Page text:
Sunday, 29 November 2015

Day 370 - Fabulously Fascinating Fungi Part 3

Amazing fungi at Fountains Abbey
Hey everyone today's Day 370 and a while ago, when I was still in my year, I did a post called Fabulous Fungi. I basically covered a whole load of different fungi and what they looked like and that sort of thing, as well as covering the underground world of fungi, the mycellium. In this Fabulous Fungi I will be covering how fungi are important to us ans some of the uses for fungi. I thought I'd come back to this subject as I'm still finding a lot of them around when I'm out walking. The leaves have fallen off the trees but there are still plenty of fungi around.

Fungi have been used by humans for lots of things for centuries. I'm going to cover some of the uses I have found out that you may not know about as well as a few you probably will.

The first fungi that you probably know about and its uses is yeast. This is used to make something most of us eat quite often. Bread! Yeast works by fermenting sugars, basically that means turning them from sugar into alcohol, and releasing a gas, carbon dioxide. That's what makes the bread rise, lots of little pockets of gas in the dough which set when it bakes. Baking makes any alcohol evaporate.

By fermenting sugars in liquids you get something quite different like beer or wine, this time it's the carbon dioxide that escapes and leaves the alcohol behind!

I also remembered from a programme I watched ages ago with Ray Mears that some fungi were very useful in making fire. You can see how Horseshoe fungus can be helpful in this video here.

Shaggy Inkcap fungus dripping ink
Then there's the Shaggy Inkcap fungus. As this fungus grows older its cap starts to liquefy to spread its spores around. The liquid can be used just like ink.

There's also the Puffballs. These were actually used by our ancestors as a sort of healer. When you flick a Puffball it will puff out (hence the name) a sort of green-brown mist of spores. This is actually a good medicine for cuts and that sort of thing. There once was a time when every single blacksmith in England had some of these to hand, just in case they cut themselves.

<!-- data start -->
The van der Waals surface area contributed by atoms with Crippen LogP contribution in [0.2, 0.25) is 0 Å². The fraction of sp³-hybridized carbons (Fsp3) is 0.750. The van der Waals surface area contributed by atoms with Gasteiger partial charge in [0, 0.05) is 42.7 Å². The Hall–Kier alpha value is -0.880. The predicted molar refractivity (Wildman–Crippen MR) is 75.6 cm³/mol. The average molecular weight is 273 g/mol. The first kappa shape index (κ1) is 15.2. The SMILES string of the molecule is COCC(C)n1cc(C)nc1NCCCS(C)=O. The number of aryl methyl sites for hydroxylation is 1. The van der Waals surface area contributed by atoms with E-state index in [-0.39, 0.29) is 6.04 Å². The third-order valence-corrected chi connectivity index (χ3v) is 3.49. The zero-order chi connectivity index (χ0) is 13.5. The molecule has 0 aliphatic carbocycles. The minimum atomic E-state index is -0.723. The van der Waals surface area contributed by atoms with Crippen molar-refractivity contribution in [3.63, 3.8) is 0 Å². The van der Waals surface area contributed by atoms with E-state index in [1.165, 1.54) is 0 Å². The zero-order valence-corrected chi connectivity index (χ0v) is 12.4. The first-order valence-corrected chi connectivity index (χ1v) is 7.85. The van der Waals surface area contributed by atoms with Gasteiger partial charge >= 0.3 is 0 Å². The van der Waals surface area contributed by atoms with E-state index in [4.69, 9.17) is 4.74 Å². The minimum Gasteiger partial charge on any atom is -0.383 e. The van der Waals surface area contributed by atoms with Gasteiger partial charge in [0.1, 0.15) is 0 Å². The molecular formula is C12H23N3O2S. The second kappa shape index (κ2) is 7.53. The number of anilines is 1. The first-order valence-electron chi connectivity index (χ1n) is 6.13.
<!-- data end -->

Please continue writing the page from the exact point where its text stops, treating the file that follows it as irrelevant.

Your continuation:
One thing on Fungi in general. If there is any extra-terrestrial life out there (and I'm sure there is), fungi are likely to be among all of it in general. As science has proved, they can use radiation, instead of sunlight, to grow, some planets may have a fair amount of this so we may soon see some ET's out there!
Fungi may be able to use radiation rather than the sun to grow.

There is a particular type of Fungus called, Cordyceps. These are fungi that, once eaten by an ant, will infect the ant's brain making it walk upwards. It will hang onto a stem with its feet and will be killed by the fungus. Then, the fruiting body of the fungus will sprout out of the ant's head and, after about 3 weeks or so, will erupt with new spores which more ants will eat. But don't worry, that's highly unlikely to happen to us! This could be useful to us as we may be able to find fungi that help to control crop pests.

 Here's a video to explain it better by BBC Earth:

In fact fungi are great allies for us and have been used to make medicines such as penicillin. In 1928, when Alexander Fleming was studying flu, he noticed that a mould had grown accidentally on one of the dishes of bacteria. The mould had created a bacteria-free circle around itself, basically, it had killed the bacteria around it. Fleming experimented further and called the substance penicillin. Two other scientists then developed it into the drug that it is now.

One last thing on useful Fungi, we need them to survive. Without a type of Fungi called Mycorrhizal fungi many plants would not survive, and as plants create oxygen for us we wouldn't last very long without them. Most plants rely on Mycorrhizal fungi around their roots to provide nutrients and water acting as an extension to their roots. The fungi get some sugars from the plants in exchange.

Here's a few links to further information:

BBC - Alexander Flemming

Live Science - 6 ways Fungi can help humanity

Kew Gardens - Fungi's Importance

I also got a lot of this information from a Ray Mears clip from when he was very young:

Hope you enjoyed,


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